To address the apparent need, the PsychANP founders envisioned an evolving practice of care with interprofessional exchange in psychiatry, behavioral medicine, and psychology to refine a mental health practice informed by naturopathic principles. While our ultimate vision is to provide effective, efficient, compassionate mental healthcare for all, our efforts are focused on helping naturopathic doctors specifically gain the tools and skills they need to contribute to that task while integrating emergent information.

Accordingly, the PsychANP mission is:

  1. To lead in developing naturopathic psychiatry education and practice, including residencies and continuing education consistent with the evolving standards of naturopathic psychiatry
  2. To integrate clinical practice and research that comprise the emerging field of naturopathic psychiatry
  3. To define the principles of care and advocate for appropriate scope of practice as it relates to naturopathic psychiatry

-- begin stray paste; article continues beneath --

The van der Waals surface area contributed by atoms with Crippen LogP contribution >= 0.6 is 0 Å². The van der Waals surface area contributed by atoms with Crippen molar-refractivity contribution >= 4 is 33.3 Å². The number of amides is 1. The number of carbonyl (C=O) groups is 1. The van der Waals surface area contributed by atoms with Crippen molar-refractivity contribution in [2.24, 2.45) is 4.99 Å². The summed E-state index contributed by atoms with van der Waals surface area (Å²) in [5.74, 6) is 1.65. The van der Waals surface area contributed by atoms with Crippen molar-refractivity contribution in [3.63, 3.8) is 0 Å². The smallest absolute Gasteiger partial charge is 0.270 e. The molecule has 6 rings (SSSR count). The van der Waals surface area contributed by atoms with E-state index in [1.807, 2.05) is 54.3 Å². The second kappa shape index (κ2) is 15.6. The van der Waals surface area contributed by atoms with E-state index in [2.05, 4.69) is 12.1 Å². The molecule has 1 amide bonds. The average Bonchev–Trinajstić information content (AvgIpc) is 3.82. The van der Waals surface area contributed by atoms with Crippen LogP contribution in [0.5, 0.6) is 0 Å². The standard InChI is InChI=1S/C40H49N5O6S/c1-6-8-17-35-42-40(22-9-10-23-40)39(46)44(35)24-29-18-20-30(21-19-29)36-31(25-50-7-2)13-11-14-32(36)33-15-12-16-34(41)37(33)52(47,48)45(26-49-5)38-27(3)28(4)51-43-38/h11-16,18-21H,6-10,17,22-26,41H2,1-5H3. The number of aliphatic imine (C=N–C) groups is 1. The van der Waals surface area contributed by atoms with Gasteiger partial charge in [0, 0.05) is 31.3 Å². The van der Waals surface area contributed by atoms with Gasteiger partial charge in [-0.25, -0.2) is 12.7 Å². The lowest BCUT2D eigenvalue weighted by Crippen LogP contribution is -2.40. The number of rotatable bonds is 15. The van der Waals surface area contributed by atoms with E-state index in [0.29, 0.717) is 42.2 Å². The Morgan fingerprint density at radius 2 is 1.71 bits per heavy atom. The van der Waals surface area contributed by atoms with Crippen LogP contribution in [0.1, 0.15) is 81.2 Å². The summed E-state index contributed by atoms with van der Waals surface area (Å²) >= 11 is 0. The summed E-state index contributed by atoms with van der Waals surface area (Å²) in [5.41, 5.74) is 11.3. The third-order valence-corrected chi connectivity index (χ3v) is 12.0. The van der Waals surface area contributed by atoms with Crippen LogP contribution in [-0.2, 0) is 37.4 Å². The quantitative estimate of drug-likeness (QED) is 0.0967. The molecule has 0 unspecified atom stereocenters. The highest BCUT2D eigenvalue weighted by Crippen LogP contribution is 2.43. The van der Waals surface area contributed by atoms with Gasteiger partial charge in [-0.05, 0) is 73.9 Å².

4. To provide a definitive resource of information regarding naturopathic psychiatry for the collaborative health care community

Building Educational Opportunities

In the development of education in naturopathic psychiatry, we encourage schools, clinics, and hospitals to create more mental health-focused residencies for naturopathic doctors. The same facility where I had my initiation in mental healthcare as a new ND, now has a formalized residency program through Bastyr – a prime opportunity for those wishing to specialize in mental health. Several treatment centers and small clinics have sprung up to offer mental health residencies, and we hope to double the number of residencies currently available for naturopathic doctors.